I am moved by Lady Percy 's expression of love. CLICK HERE - see if you agree.
Otherwise my novels, short stories, verse, family, music, memories, vulgar interests, detestations,
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Sunday, 6 December 2015

Kindle treachery

Do we fail more than we succeed? A question only someone who regularly writes fiction would put; failure is more interesting than success, it's got built-in drama.

Anyway the answer is yes. For every success we fail a thousand-fold. Luckily no one knows, these failures are internal. The most prolific source is self-delusion.

A plane flies over; idly we pretend we could become a pilot; we couldn't. Pass a jeweller and imagine running off with the diamonds; we never will. See a tree, type unknown, vow we'll buy a tree book and learn; we never do. Dozens of times a day we fail with nothing proclaimed.

But a Kindle reveals our self-delusion. Mine is several years old. The minute I bought it I trawled the Internet for freebies. But not for JK Rowling or John le Carré (even if they'd been free); I sought free downloads that would prove my intellect: Goethe's autobiography, Canterbury Tales, the Alexander Pushkin collection, The Communist Manifesto, the complete Milton, and more.

They'll be there, easily accessible, I told myself. I'll be able to read them any time. Guess what...

Proof that I'm not an intellectual, then? Better not read, writing's a more sophisticated disguise.

Hardline Hope, a novel (4523 words)
Lindsay smiled. “This is a supercar, Gayle. I could bore you with nought-to-sixty times but a supercar is – and here’s another crummy word – a statement. You run your own business. What’s your line?”

“I’m plugging a hole you Brits desperately need plugging. Computer programs for really big systems, the sort this country always seems to screw up.”

“NHS? The Inland Revenue?”

Gayle said, “Uh-huh. Those and others. Systems where bigness shifts the goalposts; even changes the game itself...

16 comments:

Avus said...

I too raided the Kindle store for out of copyright freebies, RR. A whole shelf of my beautifully bound and varied poets was donated to my daughter and shipped to Oz, all replaced in a simple digital box. She abhors Kindles and loves books. I always said I would will them to her, but she has got them whilst I am still alive (almost) and it gives us both pleasure. Me knowing that they are loved and cared for by someone I love and care for: her having the pleasure (visual, tactile, spiritual)of their ownership.

Rouchswalwe said...

Well, you know the story about my Kindle purchase only 3 years ago. Your posts sometimes included references to your Kindle, so I began to seriously consider one. Then I learned one could borrow books from the library on such a device, and so I bought the Paperwhite model. I've got the contents section parsed into 4 categories: completed / unread / shorts & poetry / non-fiction. I see that I've completed 32 books in these past 3 years (+ the ones I borrowed from the library) and that 17 books await my pleasure. Mostly memoirs and novels. But then not every book is available in e-format. Last week in the mail, I received Marly Youmans's newest, Maze of Blood, in hardcover form. It's a handsome book sporting a svelte dust jacket.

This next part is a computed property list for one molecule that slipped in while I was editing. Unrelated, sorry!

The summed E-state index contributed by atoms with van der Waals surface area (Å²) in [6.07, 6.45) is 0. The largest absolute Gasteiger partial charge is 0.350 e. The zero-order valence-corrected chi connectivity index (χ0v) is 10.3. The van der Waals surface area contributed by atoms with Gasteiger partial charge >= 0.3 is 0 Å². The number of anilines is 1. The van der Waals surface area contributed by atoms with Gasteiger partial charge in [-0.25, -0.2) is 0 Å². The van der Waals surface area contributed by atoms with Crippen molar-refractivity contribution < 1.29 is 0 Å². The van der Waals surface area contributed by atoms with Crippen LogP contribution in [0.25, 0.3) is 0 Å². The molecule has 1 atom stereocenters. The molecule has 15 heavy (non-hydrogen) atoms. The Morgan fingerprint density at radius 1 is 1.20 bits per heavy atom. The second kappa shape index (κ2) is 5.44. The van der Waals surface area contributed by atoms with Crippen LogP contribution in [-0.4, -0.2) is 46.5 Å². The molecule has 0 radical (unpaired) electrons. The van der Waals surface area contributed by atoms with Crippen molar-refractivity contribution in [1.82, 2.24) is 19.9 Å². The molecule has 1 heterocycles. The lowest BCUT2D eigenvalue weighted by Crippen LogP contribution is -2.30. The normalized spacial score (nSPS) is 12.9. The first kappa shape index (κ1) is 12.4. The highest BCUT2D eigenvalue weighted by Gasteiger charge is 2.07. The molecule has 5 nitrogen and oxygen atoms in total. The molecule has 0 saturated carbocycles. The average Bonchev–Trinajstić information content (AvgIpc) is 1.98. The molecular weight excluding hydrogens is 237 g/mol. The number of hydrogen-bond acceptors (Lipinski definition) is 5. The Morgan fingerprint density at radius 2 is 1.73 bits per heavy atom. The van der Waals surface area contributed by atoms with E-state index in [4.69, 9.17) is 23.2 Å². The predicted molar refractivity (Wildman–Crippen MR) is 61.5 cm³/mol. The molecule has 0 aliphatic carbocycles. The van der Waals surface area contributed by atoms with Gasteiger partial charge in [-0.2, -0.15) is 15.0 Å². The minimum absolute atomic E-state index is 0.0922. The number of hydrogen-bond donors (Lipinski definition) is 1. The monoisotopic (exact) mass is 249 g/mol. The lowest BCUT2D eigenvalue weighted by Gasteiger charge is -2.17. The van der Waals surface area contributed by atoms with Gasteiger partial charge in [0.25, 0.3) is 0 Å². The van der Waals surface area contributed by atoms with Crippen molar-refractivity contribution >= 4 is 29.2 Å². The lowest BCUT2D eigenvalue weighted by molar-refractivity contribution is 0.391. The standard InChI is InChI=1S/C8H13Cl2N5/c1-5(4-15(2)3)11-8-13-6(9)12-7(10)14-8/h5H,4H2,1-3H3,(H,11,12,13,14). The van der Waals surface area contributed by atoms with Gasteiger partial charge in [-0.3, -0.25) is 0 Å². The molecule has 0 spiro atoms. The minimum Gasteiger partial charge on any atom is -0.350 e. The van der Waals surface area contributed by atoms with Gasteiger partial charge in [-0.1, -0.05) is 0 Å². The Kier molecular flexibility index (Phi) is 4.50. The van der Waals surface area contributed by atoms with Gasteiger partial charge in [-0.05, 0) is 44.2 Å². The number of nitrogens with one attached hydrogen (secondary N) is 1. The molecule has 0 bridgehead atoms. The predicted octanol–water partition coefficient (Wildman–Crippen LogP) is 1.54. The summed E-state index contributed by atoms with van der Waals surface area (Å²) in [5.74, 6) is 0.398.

Lucy said...

Might be a case for a bloggers' meme (remember those?); encouraging people to come clean about the grossly over-ambitious free stuff downloaded to our Kindles, things we were never going to never read but somehow believed that their being there would induce us to do so. This was all the more deluded since a book's presence on our shelves is at least visible and might serve as a prompt, whereas once it disappears into the two dimensional universe of the e-reader it may as well not exist at all. Yet perhaps our aspirations and over-inflated illusions about ourselves reveal more about us and how we than what we actually accomplish does.

I even went as far as to put many of mine into folders - French, German, Russian, kids' classics, knitting patterns... which makes them still more occluded, since they no longer even appear directly on the home page. I never attempted to keep much poetry on it though, as it always seemed a completely unsuitable support for it, though perhaps no more so than for knitting patterns.

I also have a little app thing on the Chrome browser which will format and send any web-page straight to the device, so all those fascinating articles, blog posts etc that I lacked the time or concentration for at home can be called up whenever I am at a loose end on the train or in the dentist's waiting room, or wherever. Thus I collude with myself to progress yet further down the path to hell...

Lucy said...

One too many 'nevers', and missed out a bit of 'how we see ourselves in the first para.

Gros Calin said...

Avus: Never opted for beautiful bindings; always found hardbacks a nuisance, too heavy especially when reading in the bath. Incidentally I have read in the bath for seventy years and never wetted a single volume, until a fortnight ago when I fell asleep and E. Waugh's Put Out More Blogs got briefly doused though I have to say my reactions were electric and the damage was minimal.

Thank G. it wasn't the Kindle.

Not that I'm idoleogically opposed to hardbacks, you understand.

RW (zS): If I didn't know better I'd say your powers of organisation were positively Teutonic. A woman of the world, that's what you are by now.

I didn't realise you could, in effect, go to and return from the library via Kindle. Neat. Americans are so advanced. Let me know about the Marly Youmans novel (other than about the dust jacket). I've just had a comment from her, a first.

Lucy: "Grossly over-ambitious" - exactly the phrase I was looking for. Also "occluded" which I've never yet used as far as I know, orally or in written form. It's so compensatory having well-educated friends; knowing there's a good chance the stuff will rub off.